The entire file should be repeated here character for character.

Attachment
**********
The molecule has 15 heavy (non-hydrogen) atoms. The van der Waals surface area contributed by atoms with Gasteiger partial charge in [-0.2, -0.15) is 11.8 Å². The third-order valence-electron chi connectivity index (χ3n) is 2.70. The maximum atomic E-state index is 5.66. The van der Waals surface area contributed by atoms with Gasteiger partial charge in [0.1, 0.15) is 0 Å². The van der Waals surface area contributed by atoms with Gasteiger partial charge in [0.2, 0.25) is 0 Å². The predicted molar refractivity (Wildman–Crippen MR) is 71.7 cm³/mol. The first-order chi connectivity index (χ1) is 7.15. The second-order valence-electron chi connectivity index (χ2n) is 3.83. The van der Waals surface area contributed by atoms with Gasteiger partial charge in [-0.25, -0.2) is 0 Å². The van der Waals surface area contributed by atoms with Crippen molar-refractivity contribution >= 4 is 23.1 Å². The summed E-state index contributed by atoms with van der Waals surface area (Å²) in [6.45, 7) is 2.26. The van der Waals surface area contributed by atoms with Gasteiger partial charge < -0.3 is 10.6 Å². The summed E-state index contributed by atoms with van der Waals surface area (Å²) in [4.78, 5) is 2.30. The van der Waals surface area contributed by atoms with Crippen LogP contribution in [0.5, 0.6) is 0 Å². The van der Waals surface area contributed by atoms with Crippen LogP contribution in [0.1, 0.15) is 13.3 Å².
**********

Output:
The molecule has 15 heavy (non-hydrogen) atoms. The van der Waals surface area contributed by atoms with Gasteiger partial charge in [-0.2, -0.15) is 11.8 Å². The third-order valence-electron chi connectivity index (χ3n) is 2.70. The maximum atomic E-state index is 5.66. The van der Waals surface area contributed by atoms with Gasteiger partial charge in [0.1, 0.15) is 0 Å². The van der Waals surface area contributed by atoms with Gasteiger partial charge in [0.2, 0.25) is 0 Å². The predicted molar refractivity (Wildman–Crippen MR) is 71.7 cm³/mol. The first-order chi connectivity index (χ1) is 7.15. The second-order valence-electron chi connectivity index (χ2n) is 3.83. The van der Waals surface area contributed by atoms with Gasteiger partial charge in [-0.25, -0.2) is 0 Å². The van der Waals surface area contributed by atoms with Crippen molar-refractivity contribution >= 4 is 23.1 Å². The summed E-state index contributed by atoms with van der Waals surface area (Å²) in [6.45, 7) is 2.26. The van der Waals surface area contributed by atoms with Gasteiger partial charge < -0.3 is 10.6 Å². The summed E-state index contributed by atoms with van der Waals surface area (Å²) in [4.78, 5) is 2.30. The van der Waals surface area contributed by atoms with Crippen LogP contribution in [0.5, 0.6) is 0 Å². The van der Waals surface area contributed by atoms with Crippen LogP contribution in [0.1, 0.15) is 13.3 Å².